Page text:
Connected devices and digital possession

Is the Internet of Things undermining property rights?

Private Law Gazette 1/2022 - Connected devices are fast becoming fixtures in our daily lives. Not only smart speakers, alarm systems and other smart home applications but also connected vehicles and health-and-fitness trackers are examples of the Internet of Things. Collectively they are among the leading twenty-first century technologies. In his habilitation monograph, Konrad Duden, senior research fellow at the Institute, examines the extent to which a connected device’s digital use is protected by virtue of that user’s owning or possessing the device.

The Internet of Things has unlocked new potential applications and created business opportunities. The interconnectedness gives providers the means to exercise permanent influence: They can lock devices by blocking firmware or cutting off access to the cloud. “You arrive at a place where control of the physical thing diverges from control of its functionality. A provider can, de facto, turn a high-tech end-user device into electronics waste”, says Duden, whose research sheds light on various facets of a potential weakening of property rights associated with the use of electronics in connected environments. “The potential for monitoring and shutting down that go hand in hand with connected use is not limited to consumer products. They’re a ubiquitous part of Industry 4.0”.

The American agricultural equipment manufacturer John Deere attracted attention recently when farmers sued over their no longer being able to maintain and repair the company’s electronically controlled tractors themselves, nor have them serviced by an independent mechanic. Spare parts required activation, and this was controlled exclusively by authorized technicians. Diagnostics and repairs relied on software available only at the dealer’s garage.

Protecting functionality

Smart-home applications like door locks, lighting, and refrigerators provided with subscription software that can be turned off unilaterally and at any time; features of cars, like heated seats and parking assistants, to be booked separately and for an additional fee; in terms of sellers and manufacturers controlling the use of digital end-user devices, the more everything goes digital, the broader the spectrum. How does private law today protect the use of these devices?

The law of contracts can provide some relief. But what if there is no privity of contract with the seller because the user acquired the device from the original purchaser? This brings us to the question of whether ownership and possession protect users seeking to utilize the devices’ digital functions. “Ultimately the question here is, what is the significance of property law in an increasingly digital world?”, says Duden.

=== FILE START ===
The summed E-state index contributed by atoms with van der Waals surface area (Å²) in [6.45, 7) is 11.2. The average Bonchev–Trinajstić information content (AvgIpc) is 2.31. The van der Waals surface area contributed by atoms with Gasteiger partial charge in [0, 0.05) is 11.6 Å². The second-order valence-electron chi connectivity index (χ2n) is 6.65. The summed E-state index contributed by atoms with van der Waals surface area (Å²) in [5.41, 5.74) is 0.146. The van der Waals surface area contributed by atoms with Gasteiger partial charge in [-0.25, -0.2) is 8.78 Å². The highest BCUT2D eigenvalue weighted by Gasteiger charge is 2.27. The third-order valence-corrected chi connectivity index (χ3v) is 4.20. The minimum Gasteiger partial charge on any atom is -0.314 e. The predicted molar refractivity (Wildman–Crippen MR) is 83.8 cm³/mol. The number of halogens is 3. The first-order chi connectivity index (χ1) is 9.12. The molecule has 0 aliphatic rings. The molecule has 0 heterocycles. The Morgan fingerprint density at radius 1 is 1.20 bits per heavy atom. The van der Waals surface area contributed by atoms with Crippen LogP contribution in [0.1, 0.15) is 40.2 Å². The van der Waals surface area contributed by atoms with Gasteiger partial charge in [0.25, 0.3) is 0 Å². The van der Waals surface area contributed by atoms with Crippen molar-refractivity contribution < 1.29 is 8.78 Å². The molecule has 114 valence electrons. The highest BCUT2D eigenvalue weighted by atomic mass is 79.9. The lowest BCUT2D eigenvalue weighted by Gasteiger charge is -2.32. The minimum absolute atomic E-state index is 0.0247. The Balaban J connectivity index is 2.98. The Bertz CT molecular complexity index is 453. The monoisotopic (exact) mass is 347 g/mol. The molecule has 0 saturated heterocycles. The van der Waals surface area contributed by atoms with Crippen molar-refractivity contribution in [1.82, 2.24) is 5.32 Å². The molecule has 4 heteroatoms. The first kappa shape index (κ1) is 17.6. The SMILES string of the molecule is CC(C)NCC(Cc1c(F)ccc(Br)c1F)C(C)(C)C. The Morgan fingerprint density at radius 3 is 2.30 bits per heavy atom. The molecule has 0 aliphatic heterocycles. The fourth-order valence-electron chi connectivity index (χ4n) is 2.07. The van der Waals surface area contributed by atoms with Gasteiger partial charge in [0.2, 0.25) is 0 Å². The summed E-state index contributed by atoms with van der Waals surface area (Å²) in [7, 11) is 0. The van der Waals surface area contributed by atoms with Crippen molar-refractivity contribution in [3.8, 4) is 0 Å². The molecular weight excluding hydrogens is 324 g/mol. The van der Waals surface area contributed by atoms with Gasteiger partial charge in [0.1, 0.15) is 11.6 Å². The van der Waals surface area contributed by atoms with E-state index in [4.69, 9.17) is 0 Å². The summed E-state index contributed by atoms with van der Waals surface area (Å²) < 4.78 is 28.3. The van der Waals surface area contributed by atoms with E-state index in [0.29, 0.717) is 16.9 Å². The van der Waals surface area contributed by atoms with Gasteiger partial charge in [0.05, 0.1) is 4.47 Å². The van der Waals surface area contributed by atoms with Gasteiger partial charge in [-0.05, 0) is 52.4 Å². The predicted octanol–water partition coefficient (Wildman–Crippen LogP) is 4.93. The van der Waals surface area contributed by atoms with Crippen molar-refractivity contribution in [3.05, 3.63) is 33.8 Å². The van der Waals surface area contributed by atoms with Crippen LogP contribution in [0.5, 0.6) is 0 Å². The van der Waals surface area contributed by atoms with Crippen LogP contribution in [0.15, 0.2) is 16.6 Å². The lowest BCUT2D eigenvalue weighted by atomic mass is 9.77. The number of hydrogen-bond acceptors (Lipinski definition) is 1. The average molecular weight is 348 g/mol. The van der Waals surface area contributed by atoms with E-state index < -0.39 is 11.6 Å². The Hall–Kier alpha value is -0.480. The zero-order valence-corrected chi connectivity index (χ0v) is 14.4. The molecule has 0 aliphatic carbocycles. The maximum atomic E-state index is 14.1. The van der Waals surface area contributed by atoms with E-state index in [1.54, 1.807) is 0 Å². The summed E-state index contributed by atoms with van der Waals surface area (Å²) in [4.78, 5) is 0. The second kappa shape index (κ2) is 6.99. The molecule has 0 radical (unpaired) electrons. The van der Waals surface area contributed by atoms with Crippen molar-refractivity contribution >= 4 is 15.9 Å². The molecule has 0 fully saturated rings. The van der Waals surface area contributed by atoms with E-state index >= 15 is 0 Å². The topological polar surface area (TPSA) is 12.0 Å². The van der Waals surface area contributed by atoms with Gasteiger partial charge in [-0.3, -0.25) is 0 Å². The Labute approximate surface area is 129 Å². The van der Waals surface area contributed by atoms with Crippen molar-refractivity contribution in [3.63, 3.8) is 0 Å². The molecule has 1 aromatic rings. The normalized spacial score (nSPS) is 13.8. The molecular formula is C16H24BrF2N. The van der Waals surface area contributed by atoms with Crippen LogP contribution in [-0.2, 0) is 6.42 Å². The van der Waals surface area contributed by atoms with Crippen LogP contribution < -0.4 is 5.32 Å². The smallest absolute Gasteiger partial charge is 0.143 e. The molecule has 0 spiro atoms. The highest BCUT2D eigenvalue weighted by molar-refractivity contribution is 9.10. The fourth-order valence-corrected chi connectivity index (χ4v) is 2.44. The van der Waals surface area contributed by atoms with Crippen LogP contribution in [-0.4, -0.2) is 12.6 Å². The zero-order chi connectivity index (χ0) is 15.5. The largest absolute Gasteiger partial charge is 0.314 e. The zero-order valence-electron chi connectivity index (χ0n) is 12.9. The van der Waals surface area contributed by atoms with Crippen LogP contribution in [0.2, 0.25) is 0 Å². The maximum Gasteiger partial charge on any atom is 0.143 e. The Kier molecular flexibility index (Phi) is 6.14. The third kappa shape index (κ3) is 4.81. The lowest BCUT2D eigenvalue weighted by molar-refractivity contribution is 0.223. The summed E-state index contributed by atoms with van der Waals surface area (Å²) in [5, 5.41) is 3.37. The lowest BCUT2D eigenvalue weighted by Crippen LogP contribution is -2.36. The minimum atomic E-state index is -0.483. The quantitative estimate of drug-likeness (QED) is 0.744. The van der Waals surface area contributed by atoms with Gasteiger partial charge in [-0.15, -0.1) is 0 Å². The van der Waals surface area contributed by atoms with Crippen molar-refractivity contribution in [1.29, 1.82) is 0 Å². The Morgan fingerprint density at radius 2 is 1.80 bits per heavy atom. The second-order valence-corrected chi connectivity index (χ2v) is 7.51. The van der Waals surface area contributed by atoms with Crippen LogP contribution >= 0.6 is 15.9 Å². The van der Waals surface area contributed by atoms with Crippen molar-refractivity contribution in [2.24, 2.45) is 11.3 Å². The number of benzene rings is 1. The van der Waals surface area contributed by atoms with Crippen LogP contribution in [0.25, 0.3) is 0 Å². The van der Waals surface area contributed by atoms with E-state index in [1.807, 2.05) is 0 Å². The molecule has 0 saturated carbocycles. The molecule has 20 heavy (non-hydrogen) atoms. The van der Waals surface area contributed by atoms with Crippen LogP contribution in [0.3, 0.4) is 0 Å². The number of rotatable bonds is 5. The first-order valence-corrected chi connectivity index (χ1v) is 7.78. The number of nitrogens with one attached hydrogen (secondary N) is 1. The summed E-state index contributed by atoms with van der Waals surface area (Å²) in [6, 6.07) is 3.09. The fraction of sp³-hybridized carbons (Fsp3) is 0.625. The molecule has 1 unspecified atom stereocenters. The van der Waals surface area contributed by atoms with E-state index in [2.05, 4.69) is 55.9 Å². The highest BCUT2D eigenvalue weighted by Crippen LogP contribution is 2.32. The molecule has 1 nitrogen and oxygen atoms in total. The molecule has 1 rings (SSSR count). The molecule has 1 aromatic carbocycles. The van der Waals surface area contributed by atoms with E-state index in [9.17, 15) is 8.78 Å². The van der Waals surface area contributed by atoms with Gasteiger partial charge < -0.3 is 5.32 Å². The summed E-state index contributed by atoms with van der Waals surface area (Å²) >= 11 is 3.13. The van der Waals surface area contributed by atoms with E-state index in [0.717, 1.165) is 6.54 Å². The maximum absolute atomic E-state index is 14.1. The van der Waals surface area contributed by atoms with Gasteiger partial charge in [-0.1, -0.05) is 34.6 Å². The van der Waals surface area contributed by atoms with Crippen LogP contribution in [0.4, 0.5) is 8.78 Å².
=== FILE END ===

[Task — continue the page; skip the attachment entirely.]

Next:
Blocked software versus blocked connectivity

When it comes to protecting against blocking the use of a device, there is a fundamental distinction between interfering with software-based versus network-based utilization of a device. Two constellations are conceivable: one, a provider can shut down use of the device on a network, let us say, by refusing to permit the device to access a cloud server. Here, the cause of the inoperability lies outside of the device, which casts these cases outside the protections of property law. In the second constellation, a provider can lock software that is integrated in the device so that the device itself no longer works. If the integrated software is understood as a physical feature of the device, then the protections of property law will apply.

Thus the protections of property law depend on whether the prevented use is software-based and largely protected or network-based and largely outside the protected sphere. “This is unsatisfying as a matter of legal policy”, concludes Duden. “In the end, whether the digital infrastructure needed to run a device is built into the device itself or runs off a cloud server is almost completely up to the provider. So the provider itself can ultimately decide what protections users of the device will enjoy under property law”. 

Better protection for network-based applications

In his treatment of the topic, Duden reaches the sobering finding that current legal protections for users of electronic devices in network-based environments are inadequate. And he has come up with some initial suggestions for how to prevent providers from hollowing out property law protections through their product designs. The first option would be to pass legislation to regulate cloud servers in a fashion similar to how the electricity and telecom grids are regulated. Moreover, general private law can provide tools that could be used to guarantee that not only those who stand in privity of contract with the provider but also the users of the device can pursue claims against the provider. This would not completely prevent the consequences of a weakening of property right protections, but it would at least cushion the impact.


Priv.-Doz. Dr. Konrad Duden, LL.M. (Cambridge) has been a researcher at the Institute since 2012. He completed his doctoral studies at the University of Heidelberg in 2015 with a dissertation entitled Leihmutterschaft im Internationalen Privat- und Verfahrensrecht (Surrogate motherhood in private international law and international civil procedure). His work was awarded the Max Planck Society’s Otto Hahn Medal as well as the German Society of International Law’s Gerhard Kegel Prize. He is a member of the “future faculty” program of the project Recht im Kontext (Law in context) at the Humboldt University of Berlin. He habilitated through the University Hamburg in 2021.


© shutterstock / buffaloboy

Portrait Konrad Duden: © Max Planck Institute for Comparative and International Private Law / Johanna Detering

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